If Security personnel stop doing what they do every day, often out of sight and therefore out of mind until the media go on a bouncer bashing crusade, community order would begin to break down very quickly due to the incapacity of Police to back-fill the demand. This is not an attack on Police but a mere statement of fact – without Private Security undertaking the millions of man-hours of crime prevention, detection and reporting, already over-committed and under-resourced Police would have no hope of managing.

Security professionals work in highly complex and dynamic environments, often on night shifts, weekends and Public Holidays. They are expected to be the first responder (Fireman, Policeman, Paramedic, Chief Fire Warden, OH&S Officer, mail coordinator, Receptionist and Director of First Impressions) all for little more than minimum wages.

Did I mention the cost of Training and Licensing to become a qualified Security Officer? Recent estimates suggest the costs of undertaking a mandatory 3-week training course, obtaining finger prints, a National Police check, photographs, License application fee and lost time in the workplace is approximately $4,000 or about 10 per cent of their first year’s full-time salary.

And what about safety in the workplace? In 2005, a Victorian WorkCover review panel was told that for every one member of the public seeking medical assistance for alleged injuries sustained during an incident with a Licensed Security Officer, 35 Security Officers seek medical intervention for injuries sustained during incidents with intoxicated venue patrons.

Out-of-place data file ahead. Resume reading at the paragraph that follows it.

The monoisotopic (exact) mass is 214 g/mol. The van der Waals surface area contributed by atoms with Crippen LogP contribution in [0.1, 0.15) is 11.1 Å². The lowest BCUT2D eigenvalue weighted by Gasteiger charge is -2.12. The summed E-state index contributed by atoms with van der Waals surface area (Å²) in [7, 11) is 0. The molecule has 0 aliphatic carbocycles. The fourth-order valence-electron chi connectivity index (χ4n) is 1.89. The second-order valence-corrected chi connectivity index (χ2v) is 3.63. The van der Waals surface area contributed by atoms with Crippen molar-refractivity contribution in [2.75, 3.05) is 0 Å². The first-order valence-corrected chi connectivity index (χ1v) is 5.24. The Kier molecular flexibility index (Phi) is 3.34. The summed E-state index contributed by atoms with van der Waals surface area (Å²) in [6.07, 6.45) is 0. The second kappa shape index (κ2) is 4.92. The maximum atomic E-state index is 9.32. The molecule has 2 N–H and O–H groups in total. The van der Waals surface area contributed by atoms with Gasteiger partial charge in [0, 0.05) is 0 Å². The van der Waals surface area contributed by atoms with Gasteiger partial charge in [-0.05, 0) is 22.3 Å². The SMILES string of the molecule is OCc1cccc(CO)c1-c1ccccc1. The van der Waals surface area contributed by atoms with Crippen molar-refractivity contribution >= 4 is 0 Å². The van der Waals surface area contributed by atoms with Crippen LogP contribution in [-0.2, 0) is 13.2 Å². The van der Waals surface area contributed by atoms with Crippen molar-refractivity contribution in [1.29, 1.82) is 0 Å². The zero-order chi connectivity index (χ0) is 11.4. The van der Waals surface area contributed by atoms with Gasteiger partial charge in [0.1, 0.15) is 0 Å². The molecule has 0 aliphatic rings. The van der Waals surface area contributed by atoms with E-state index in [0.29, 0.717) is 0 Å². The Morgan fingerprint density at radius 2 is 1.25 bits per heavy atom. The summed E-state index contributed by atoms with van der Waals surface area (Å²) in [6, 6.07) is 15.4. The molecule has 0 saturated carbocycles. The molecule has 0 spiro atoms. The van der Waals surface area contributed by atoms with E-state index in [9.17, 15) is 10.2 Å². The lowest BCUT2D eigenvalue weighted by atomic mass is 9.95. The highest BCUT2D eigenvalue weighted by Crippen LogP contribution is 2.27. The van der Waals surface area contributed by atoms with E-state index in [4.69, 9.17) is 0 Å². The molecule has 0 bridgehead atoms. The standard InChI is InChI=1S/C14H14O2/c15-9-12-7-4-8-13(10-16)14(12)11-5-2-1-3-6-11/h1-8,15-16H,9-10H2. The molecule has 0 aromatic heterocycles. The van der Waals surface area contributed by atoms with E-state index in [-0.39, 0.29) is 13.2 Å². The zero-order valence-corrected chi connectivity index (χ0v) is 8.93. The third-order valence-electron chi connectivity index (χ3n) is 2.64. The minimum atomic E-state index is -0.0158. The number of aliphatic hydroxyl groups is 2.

Security Industry representatives have long been lobbying Australia’s judicial systems to make it a specific offence to assault or hinder a Licensed Security Officer whilst lawfully executing their duties, similar to the additional penalties already afforded to Police and Emergency Service workers in most states and territories.

Last year, 69-year-old Security Officer Hans Schultz was killed at a Sydney shopping centre while protecting an ice-cream store from a male and female thief. In 2001, 44-year-old Security Officer Stephen Gordon Rogers was shot dead at a Melbourne Fertility Clinic while trying to restrain a man who was intending to massacre everyone at the clinic.

There are too many stories of Security Officers being killed or seriously injured at work doing a job that is often dangerous or even fatal for minimum wages to ensure our communities remain relatively safe from criminal activity. Yet the Police and media are often quick to attack the industry again and again when a criminal or violent incident occurs.

So next time you want to grumble at or abuse a Security Officer while he or she is doing their job, stop and ask yourself who would protect your communities, retail centres, sports and entertainment events, licensed premises, schools, businesses and homes without them?

72 hours without Security in Australia – where would we be?

Brett McCall
Brett McCall worked in a major commercial TV newsroom for 10 years before becoming a Security Professional in 1990. Brett now owns and operates a nationally licensed security firm providing physical and technical security solutions. He also operates an approved security industry training business. Brett is a key member and committee executive of many security industry associations including; Vice President VSI, Chairman Protective Services Committee – Victorian (Police Ministers) Security Industry Advisory Council and a founding member of the ACSP.